Mayor to propose lake safety upgrades for Allan Yorke

Following the drowning death of 16-year-old Quentin Boggan two weeks ago, Mayor Neil Johnson is planning to propose a series of possible changes at Allan Yorke Park in an attempt to prevent another tragedy at Lake Tapps.

Following the drowning death of 16-year-old Quentin Boggan two weeks ago, Mayor Neil Johnson is planning to propose a series of possible changes at Allan Yorke Park in an attempt to prevent another tragedy at Lake Tapps.

During the July 3 city council workshop, Johnson updated the council on a series of ideas he is working on, ranging from additional signage to the removal of the park’s floating dock.

Johnson said he began working on the list of ideas after Boggan’s death and following a meeting with Melissa Thomas, a friend of the Boggan family who has taken up the cause.

Johnson said many of the ideas on which they working were “promising” but no decisions or final recommendations are ready to be made yet.

The easiest of the ideas include freshening the paint on the concrete dock in the swimming area to make sure warnings such as “no shoving/pushing” and “no diving” are easy to read, as well as potentially adding multiple “swim at your own risk” warnings.

“It’s very inexpensive but a great way to catch someone’s eye,” Johnson said.

Johnson also suggested adding four larger “no lifeguard on duty” signs to remind swimmers, as well as possibly adding new signs to show the water temperature and explaining the risks associated with lower temperatures, such as hypothermia.

The mayor said he is working on a cost estimate of such a proposal, but added that Cascade Water Alliance, the company that actually owns Lake Tapps, is interested in partnering with the city.

Johnson also said the city is looking into the costs involved in setting up a 911 call box at the park for instant access to first responders in an emergency.

Johnson also suggested the possibility of removing the floating dock, which  he called “problematic.”

“It may be time for the floating dock to float away,” he said.

Johnson also suggested several additional educational opportunities, such as partnering with schools to create a “Lake Tapps Awareness Month” in April as the lake is being refilled. He also suggested adding a “lake awareness” section to the city’s Bonney Lake Days booth.

Councilmember Mark Hamilton, who chairs the council’s Public Safety Committee, said the committee had a similar discussion as well the night before, including the possibility of lifeguards, but said police and fire reminded the committee that lifeguards, while certainly helpful and potentially lifesaving, may not have prevented Boggan’s death.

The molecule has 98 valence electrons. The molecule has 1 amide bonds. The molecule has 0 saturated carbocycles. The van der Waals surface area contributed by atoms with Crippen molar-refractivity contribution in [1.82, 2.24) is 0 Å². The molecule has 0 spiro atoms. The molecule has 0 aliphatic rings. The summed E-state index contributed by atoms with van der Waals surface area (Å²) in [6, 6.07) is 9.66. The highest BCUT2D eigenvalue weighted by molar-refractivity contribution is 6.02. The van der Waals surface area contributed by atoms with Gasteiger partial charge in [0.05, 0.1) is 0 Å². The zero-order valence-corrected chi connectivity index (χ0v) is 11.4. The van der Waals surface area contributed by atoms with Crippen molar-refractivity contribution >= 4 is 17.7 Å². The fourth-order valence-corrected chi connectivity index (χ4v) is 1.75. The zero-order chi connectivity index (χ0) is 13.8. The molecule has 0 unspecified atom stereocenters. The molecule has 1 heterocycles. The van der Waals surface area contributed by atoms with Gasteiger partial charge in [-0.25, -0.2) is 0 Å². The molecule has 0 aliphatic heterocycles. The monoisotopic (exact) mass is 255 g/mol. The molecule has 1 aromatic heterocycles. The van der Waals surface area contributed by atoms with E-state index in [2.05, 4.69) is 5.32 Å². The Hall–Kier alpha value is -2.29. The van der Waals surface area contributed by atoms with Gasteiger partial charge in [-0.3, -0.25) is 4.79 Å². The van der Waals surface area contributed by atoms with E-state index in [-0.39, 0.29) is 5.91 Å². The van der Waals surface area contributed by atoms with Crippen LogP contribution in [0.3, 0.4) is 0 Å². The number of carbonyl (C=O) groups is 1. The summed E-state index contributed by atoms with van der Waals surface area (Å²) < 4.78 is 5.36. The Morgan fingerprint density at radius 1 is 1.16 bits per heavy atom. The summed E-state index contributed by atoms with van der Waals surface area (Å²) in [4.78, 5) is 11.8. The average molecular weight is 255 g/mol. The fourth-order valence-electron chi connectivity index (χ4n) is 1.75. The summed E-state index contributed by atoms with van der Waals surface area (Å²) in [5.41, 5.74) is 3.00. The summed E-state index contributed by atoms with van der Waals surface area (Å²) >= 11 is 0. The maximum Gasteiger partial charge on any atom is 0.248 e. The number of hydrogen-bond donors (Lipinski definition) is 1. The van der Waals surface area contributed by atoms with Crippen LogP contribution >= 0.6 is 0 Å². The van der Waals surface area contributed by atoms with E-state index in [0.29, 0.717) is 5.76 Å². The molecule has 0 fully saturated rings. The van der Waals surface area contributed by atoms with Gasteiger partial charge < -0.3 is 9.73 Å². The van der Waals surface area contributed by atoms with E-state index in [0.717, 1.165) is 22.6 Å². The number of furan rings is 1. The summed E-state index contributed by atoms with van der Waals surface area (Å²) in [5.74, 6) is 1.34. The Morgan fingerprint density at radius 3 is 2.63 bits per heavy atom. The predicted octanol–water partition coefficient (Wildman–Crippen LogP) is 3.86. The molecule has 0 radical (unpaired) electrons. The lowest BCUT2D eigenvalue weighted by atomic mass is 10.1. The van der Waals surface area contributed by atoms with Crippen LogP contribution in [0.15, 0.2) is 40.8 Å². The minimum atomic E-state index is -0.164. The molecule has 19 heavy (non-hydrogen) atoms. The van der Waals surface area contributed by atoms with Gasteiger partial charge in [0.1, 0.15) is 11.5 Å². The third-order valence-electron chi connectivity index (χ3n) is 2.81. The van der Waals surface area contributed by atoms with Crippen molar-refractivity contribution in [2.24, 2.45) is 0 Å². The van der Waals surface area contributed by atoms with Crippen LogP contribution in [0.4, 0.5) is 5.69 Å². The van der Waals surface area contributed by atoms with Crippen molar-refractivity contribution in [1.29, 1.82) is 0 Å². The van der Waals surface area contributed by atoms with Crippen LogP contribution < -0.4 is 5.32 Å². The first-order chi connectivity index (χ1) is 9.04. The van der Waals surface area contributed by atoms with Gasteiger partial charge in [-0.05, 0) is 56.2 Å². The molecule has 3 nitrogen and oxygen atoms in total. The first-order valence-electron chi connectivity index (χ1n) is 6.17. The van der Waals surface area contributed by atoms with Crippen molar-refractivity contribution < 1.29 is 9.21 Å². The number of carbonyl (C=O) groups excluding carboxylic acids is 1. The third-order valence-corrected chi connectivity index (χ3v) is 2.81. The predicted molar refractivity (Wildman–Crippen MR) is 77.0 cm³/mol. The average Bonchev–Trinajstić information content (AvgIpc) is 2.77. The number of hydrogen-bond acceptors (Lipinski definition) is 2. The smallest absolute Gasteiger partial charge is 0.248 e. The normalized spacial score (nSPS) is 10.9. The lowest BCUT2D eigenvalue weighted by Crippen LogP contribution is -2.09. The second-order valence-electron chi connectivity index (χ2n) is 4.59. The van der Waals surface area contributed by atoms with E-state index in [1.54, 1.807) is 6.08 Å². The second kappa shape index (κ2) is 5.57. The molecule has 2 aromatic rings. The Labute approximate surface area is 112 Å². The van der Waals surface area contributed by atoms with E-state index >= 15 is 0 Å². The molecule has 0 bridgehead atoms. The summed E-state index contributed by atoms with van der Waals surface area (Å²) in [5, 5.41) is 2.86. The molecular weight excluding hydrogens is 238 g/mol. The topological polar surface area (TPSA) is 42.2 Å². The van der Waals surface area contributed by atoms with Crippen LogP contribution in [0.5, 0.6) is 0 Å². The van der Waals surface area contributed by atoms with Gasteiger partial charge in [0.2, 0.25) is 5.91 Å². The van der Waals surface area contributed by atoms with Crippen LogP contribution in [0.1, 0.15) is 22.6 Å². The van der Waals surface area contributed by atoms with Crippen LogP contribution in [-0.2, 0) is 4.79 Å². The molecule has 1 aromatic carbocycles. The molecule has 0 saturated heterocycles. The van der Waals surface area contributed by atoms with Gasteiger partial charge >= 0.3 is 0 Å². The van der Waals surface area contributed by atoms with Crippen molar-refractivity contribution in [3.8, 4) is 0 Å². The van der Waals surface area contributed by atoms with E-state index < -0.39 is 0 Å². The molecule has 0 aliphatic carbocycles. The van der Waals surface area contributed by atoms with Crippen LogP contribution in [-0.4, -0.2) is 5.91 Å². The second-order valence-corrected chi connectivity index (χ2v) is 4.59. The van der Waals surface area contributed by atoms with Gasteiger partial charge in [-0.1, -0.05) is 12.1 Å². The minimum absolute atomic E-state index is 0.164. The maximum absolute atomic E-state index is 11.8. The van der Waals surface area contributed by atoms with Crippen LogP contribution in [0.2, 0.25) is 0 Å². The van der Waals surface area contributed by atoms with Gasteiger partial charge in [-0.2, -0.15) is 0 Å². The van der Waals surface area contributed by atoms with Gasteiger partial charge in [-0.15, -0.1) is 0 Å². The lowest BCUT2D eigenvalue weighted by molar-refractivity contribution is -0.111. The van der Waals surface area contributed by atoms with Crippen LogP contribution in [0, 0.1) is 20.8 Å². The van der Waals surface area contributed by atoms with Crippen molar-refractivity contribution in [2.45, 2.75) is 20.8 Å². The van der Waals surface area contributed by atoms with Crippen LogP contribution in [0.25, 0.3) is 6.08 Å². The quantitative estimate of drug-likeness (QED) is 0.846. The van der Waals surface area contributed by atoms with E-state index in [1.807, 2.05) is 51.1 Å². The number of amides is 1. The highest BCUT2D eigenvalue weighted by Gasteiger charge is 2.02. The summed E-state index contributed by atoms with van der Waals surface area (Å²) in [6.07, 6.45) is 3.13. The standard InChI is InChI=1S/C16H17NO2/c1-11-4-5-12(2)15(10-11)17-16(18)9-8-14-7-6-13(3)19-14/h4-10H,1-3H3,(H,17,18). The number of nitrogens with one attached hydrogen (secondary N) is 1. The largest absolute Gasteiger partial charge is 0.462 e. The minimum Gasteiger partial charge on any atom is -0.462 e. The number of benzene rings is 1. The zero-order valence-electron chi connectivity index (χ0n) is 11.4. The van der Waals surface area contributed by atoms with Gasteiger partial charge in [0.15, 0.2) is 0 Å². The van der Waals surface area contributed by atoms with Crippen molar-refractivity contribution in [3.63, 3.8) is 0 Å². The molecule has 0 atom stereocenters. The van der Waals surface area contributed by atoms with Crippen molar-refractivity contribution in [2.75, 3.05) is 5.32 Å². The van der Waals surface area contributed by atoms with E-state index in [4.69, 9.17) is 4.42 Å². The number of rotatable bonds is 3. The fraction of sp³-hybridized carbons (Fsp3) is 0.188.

Boggan drowned June 21 while swimming at the park with friends. Witnesses said the teen, who knew how to swim, slipped under the water and was below the surface for three to five minutes. Friends and family dove in and pulled the boy to the shore where they began performing CPR until East Pierce Fire and Rescue paramedics arrived. The medics continued CPR and transported Boggan to a hospital in Tacoma, where he later died.

Hamilton said the committee was warned that Lake Tapps is a cold and dark lake due to its being fed by glaciers melting on Mount Rainier.

Johnson also pointed out that American Lake in Lakewood also had a drowning last year, and that one occurred within 20 feet of a lifeguard stand.

Police Chief Dana Powers, a national champion swimmer and former lifeguard, said a lifeguard at Allan Yorke Park would certainly provide an extra set of eyes on the water, but that might not have been enough to save Boggan, given the quick response and knowledge of CPR those who pulled him possessed.

Powers also commented on the dark nature of Lake Tapps and difficulty in finding someone who may have sunk to the bottom.

“It’s so very different in a lake,” she of lifeguarding compared to a pool situation.  “Just trying to find someone down there is very lucky.”

Powers also said Boggan’s drowning is the first at Allan Yorke Park in decades.

Powers recommended parents and swimmers at Lake Tapps learn about the dangers swimming at the lake and make sure all children get swimming lessons.

“Education, education, education,” she said. “I think that’s the biggest component.

“Respect the water.”

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